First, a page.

LGC rounds up the best comment, analysis and opinion from the past week. Click on the headlines for more…
Politicians must restore public confidence and enthusiasm in party politics, says Mr Cable. The challenge is clear: millions no longer vote. In at number six on his 10-point plan is restoring local pride and decision-making. Councils have been stripped of most of their functions by central government and billions spent on quangossecond-guessing and overseeing what elected local councils do, he says.
Healthy politics needs strong local government and Whitehall doesn’t always know best. Other measures include: reforming party funding; cutting 150 MPs andelecting a smaller second chamber; making MPs financially responsible; cleaning up MPs’ expenses; extending the vote to 16-year-olds; introducing fixed four-year parliaments; and ditching the first-past-the-post system.
LGC says: While the Lib Dems are unlikely to be able to implement these, some may translate to local government and others may be taken up discreetly by other parties.
All of a sudden, says The Times, it is as if the political classes had been gripped by Tourette’s syndrome and a desire to use the “c-word”. Gordon Brown, Ed Balls, Andy Burnham, Vince Cable and David Cameron are falling over themselves to tell us what they will cut. But good ideas are going to waste.
Last week former Tory leader Iain Duncan Smith’s benefits reform proposals were rejected by Labour and received a lukewarm welcome from the Tories. But this is the kind of thinking we need, says The Times. When Canada cut spending by a fifth in the 1990s it introduced permanent processes to improve public services while controlling costs. The same should happen here.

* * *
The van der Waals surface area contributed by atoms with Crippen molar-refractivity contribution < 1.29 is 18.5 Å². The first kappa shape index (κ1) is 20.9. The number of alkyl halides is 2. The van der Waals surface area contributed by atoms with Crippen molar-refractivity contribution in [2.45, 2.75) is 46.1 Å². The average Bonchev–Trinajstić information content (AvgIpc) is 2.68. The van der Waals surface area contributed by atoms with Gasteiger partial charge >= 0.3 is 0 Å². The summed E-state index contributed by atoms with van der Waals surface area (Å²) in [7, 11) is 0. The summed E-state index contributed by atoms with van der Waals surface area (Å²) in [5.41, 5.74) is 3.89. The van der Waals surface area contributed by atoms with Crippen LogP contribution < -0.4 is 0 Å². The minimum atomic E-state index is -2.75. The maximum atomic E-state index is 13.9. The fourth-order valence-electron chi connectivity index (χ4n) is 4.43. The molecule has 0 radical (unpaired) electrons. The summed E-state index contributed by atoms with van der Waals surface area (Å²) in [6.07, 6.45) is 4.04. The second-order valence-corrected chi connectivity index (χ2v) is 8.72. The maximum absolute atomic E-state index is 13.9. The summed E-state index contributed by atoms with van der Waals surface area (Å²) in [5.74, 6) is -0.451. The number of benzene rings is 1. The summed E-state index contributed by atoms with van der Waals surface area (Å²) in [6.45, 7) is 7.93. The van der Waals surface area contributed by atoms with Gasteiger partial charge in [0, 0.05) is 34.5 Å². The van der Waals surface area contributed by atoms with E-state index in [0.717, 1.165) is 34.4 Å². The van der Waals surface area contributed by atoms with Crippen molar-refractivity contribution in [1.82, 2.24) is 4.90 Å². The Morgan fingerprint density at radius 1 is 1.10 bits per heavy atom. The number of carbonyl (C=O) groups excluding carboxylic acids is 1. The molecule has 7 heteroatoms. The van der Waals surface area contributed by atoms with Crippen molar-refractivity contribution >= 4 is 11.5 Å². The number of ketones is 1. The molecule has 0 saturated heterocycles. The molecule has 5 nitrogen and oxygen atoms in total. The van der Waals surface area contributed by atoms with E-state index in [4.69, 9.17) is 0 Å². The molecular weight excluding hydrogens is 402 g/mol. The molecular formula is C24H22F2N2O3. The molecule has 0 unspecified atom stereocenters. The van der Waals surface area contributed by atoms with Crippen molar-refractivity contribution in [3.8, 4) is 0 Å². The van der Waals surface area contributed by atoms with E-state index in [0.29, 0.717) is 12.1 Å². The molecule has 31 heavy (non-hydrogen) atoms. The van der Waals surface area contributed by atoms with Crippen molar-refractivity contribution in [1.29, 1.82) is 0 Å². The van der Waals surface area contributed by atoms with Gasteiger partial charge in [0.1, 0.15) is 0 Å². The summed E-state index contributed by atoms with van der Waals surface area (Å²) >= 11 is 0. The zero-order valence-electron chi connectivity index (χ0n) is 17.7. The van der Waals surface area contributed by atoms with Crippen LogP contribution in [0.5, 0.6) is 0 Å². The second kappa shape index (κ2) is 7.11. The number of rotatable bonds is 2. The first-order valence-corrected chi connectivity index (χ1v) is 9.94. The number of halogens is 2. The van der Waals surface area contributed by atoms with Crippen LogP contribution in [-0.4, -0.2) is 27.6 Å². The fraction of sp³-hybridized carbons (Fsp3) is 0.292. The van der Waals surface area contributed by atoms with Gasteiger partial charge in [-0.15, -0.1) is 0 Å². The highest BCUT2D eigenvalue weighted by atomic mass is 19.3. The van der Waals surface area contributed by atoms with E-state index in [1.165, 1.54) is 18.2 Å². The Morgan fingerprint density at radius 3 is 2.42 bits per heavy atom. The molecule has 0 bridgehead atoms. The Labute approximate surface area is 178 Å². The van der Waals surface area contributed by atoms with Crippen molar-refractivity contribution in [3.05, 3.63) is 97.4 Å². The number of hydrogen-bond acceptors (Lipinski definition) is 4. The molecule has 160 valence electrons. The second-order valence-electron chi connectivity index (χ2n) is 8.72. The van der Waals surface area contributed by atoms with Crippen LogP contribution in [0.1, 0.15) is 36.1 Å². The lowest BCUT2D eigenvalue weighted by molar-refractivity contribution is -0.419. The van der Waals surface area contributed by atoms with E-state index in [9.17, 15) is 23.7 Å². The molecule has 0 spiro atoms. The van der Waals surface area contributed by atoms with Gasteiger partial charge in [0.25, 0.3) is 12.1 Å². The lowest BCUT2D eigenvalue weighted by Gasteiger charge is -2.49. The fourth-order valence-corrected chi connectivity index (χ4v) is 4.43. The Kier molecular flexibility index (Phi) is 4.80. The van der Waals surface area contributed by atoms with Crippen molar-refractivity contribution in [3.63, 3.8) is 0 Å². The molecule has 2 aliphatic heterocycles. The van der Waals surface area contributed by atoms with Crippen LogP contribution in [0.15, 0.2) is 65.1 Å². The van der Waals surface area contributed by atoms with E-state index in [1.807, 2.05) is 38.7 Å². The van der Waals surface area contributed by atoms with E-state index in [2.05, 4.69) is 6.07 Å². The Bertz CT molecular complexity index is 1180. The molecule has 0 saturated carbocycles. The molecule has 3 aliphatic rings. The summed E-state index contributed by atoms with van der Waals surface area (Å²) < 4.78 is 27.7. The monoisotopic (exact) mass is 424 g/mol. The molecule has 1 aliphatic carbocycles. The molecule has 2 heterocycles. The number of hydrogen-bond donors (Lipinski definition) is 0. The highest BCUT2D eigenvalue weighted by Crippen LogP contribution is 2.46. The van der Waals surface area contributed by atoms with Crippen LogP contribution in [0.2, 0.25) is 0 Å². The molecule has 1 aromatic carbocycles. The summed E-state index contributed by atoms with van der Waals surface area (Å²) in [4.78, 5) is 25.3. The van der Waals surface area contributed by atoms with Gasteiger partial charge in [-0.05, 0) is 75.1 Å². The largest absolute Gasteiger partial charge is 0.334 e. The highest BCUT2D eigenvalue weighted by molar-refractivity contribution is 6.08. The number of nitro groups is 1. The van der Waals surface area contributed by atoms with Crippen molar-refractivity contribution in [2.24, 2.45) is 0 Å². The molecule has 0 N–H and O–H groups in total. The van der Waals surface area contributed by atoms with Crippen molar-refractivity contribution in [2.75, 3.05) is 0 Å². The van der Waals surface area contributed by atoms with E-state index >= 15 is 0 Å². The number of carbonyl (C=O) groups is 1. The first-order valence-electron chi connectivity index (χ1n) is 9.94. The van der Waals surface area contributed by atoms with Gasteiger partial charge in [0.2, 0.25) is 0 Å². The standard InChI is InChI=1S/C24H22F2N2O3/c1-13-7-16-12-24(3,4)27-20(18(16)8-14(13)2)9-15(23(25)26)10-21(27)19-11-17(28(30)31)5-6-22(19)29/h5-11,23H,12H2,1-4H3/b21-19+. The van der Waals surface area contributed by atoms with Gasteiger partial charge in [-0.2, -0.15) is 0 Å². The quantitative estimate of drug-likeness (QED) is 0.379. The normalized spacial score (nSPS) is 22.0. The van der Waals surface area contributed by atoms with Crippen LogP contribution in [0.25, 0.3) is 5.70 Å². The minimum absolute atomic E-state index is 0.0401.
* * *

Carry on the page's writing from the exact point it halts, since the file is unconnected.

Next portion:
At this rate Armageddon will arrive before the two main parties have decided where the blade will fall, says the FT leader disdainfully, before going on to find solutions in popular culture. Combine the spending review with the National Lottery: divide spending into 50 chunks, give each a number and cut the five whose digits come out of the machine first. Or pick up the recently abandoned Big Brother format. Failing that, ask Joanna Lumley or Lily Allen to decide.
LGC says: Perhaps the FT is on to something; citizen engagement…
Following John Swinney’s budget, the SNP’s real Achilles’ heel is likely to be local government spending, says Mr Jones. Real-time funding cuts combined with ring-fenced money and wage increases will affect local services and public opinion.
The SNP concordat effectively stifles local councillors’ public expression of dissent. But such is the pressure now on council budgets, that grip may weaken and councils may speak out.
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